The Supreme Court’s Criminal Division for Political Office Holders ruled that Yingluck had acknowledged the illegality of government-to-government rice deals but refused to cancel a contract with a Chinese state enterprise.

The court ruled that the deal involved ill-gotten gains and the dishonest discharge of official duties.

Not a Red or Yellow, but a Black Day in Thailand

“The defendant was found guilty of the alleged offences under Section 157 of the Criminal Code and Section 123/1 of the Organic Act on Counter Corruption 1999 and was sentenced to five years’ imprisonment,” a statement from the court read.

The court will issue another arrest warrant against Yingluck, after an initial warrant was issued when she failed to appear before the court on August 25, when the verdict was originally scheduled to be read.

Source - TheNation

Wednesday, 19 July 2017

#Thailand - Criminal Court ruling today in major human-trafficking case


The Criminal Court on Wednesday will rule on a major human-trafficking case involving as many as 103 defendants, including a senior military officer, Manas Kongpan.

The ruling is due to be delivered at 8.30am.
The trial began in 2015 as suspected syndicates were accused of trafficking migrants, notably ethnic Rohingya, to Thailand and via the Kingdom to other destinations.
Thai and Myanmar citizens were arrested that year following the discovery of a mass grave in jungle shelters in the border district of Sadao, in Songkhla province, used by traffickers to hold the migrants.
Investigations indicated a number of security officials as well as Thai and Myanmar civilians had taken the migrants – originally from Bangladesh and western Myanmar – to Thailand, Malaysia and Indonesia.

The case attracted international attention to the regional migrant crisis across the Indian Ocean, and countries were criticized for ignoring the problem.
Thailand was then downgraded to the lowest level – Tier 3 – in the US State Department’s “Trafficking in Persons” (TIP) report in both 2014 and 2015.

The Thai government has since taken a number of measures, including amendment of its trafficking law and the creation of a special division in the Criminal Court to handle human-trafficking cases in particular.

Wednesday’s ruling is the first such case for the new division.
Thailand, meanwhile, remains on the Watch List in Washington’s annual TIP report.

Source - TheNation

Monday, 5 June 2017

#Cambodia - CPP wins 70% of communes

CCP - Hun Sen
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 Opposition makes strong gains, but falls short of aspirations 
The Cambodian People’s Party won 70 percent of the country’s 1,646 commune councils at yesterday’s elections, according to unofficial results published by a government-aligned media outlet – a marked drop from the 97 percent it won in 2012 but one far smaller than the opposition had been hoping to inflict.

The results, published by Fresh News, said the CPP won 1,163 communes to the Cambodian National Rescue Party’s 482 but did not indicate the breakdown of the popular vote. National Election Committee spokesman Hang Puthea said he could not confirm the results.

The CPP won a whopping 1,592 of 1,632 communes in the June 2012 elections, with the two parties that later formed the CNRP winning only 40 between them – a 12th of what they won yesterday – but the opposition had been hoping for much larger gains.

Opposition leader Kem Sokha has said that the CNRP hoped to win at least 60 percent of the popular vote. Party spokesman Yim Sovann said at a press conference last night it had probably lost the nationwide popular vote 46 percent to the CPP’s 51 percent.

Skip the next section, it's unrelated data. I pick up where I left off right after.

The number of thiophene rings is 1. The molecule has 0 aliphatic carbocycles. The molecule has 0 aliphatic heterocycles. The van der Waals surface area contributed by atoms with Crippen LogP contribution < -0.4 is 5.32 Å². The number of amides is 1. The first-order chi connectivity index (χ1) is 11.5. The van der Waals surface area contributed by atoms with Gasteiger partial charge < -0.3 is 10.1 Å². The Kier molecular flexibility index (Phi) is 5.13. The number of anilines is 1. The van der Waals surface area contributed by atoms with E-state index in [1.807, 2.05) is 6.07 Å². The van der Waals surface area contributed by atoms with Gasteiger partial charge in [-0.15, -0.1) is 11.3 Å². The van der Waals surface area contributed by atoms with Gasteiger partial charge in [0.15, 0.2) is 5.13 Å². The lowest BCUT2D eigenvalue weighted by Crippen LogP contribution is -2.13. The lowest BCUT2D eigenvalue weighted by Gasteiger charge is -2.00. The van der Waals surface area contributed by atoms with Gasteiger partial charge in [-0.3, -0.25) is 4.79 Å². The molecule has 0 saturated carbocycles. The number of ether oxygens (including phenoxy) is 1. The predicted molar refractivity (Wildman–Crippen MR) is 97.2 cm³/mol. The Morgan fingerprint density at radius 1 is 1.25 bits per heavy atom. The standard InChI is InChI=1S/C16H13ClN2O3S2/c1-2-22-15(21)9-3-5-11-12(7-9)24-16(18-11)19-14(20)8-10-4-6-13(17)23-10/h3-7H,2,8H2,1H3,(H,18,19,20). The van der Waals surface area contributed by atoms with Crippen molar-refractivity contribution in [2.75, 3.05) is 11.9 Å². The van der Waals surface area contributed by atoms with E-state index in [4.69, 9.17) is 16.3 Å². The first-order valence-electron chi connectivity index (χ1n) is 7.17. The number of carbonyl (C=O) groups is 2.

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Yet he nevertheless characterised the CNRP’s more than tenfold gains in its communes held – and its claimed 16 percent increase in popular vote compared to 2012 – as a triumph ahead of the July 2018 national elections.

“This is a big victory for the CNRP,” Sovann told reporters at a press conference held at the opposition party’s headquarters last night after the unofficial results were released, adding that he believed the results boded well ahead of next year’s vote.

“This means that we will manage around 500 communes in the upcoming mandate. Those are very big communes. There is potential for economic growth, and many people living there. We can conclude that [after] the 2018 election, the CNRP will rule the country.” 

“We expect 60 percent of the vote at that election.”

Opposition leader Kem Sokha casts his vote yesterday at a polling station in Phnom Penh. Sreng Meng Srun
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However, CPP spokesman Sok Eysan described the results as an overwhelming victory for the ruling party and a repudiation of the opposition’s claims it has been riding a wave of growing popular support that would make its victory inevitable in July next year. 

“The CPP won around 71 percent [of the communes] and the CNRP won around 29 percent,” Eysan said, adding that the ruling party’s internal numbers also showed it had increased its nationwide popular vote compared to the 2013 national election.

“Although the CPP dropped a number of communes, the number of voters [for the party] increased compared to 2013,” he said. “The CNRP now has increased its number of communes – but if it was compared to 2013, this party has lost more than 200 communes.”

The CPP defeated the CNRP at the disputed 2013 national election with 48.8 percent of the vote to the CNRP’s 44.4 percent, but many in the opposition had argued – even as they aimed for 60 percent – that the party would have a harder time in local elections. 

 A police official stands guard as people wait in a queue to cast their votes at a polling station in Phnom Penh yesterday. Hong Menea
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 Voting went mostly without incident, with the first election run since the formation of the bipartisan NEC receiving the tick of approval of local elections monitors, who had observers at booths around the country reporting back to Phnom Penh.